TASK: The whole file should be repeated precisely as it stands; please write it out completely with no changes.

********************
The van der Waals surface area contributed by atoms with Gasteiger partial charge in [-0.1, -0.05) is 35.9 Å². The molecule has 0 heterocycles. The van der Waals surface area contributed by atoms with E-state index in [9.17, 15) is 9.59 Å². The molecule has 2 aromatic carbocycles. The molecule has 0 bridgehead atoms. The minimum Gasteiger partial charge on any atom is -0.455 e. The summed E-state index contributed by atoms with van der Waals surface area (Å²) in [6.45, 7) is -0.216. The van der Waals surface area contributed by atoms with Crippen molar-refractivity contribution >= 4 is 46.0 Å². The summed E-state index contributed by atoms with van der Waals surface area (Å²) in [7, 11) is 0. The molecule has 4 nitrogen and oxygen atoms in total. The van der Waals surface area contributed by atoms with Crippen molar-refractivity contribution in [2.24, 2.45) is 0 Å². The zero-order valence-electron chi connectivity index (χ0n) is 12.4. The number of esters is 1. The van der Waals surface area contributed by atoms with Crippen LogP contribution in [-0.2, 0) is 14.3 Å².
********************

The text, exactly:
The van der Waals surface area contributed by atoms with Gasteiger partial charge in [-0.1, -0.05) is 35.9 Å². The molecule has 0 heterocycles. The van der Waals surface area contributed by atoms with E-state index in [9.17, 15) is 9.59 Å². The molecule has 2 aromatic carbocycles. The molecule has 0 bridgehead atoms. The minimum Gasteiger partial charge on any atom is -0.455 e. The summed E-state index contributed by atoms with van der Waals surface area (Å²) in [6.45, 7) is -0.216. The van der Waals surface area contributed by atoms with Crippen molar-refractivity contribution >= 4 is 46.0 Å². The summed E-state index contributed by atoms with van der Waals surface area (Å²) in [7, 11) is 0. The molecule has 4 nitrogen and oxygen atoms in total. The van der Waals surface area contributed by atoms with Crippen molar-refractivity contribution in [2.24, 2.45) is 0 Å². The zero-order valence-electron chi connectivity index (χ0n) is 12.4. The number of esters is 1. The van der Waals surface area contributed by atoms with Crippen LogP contribution in [-0.2, 0) is 14.3 Å².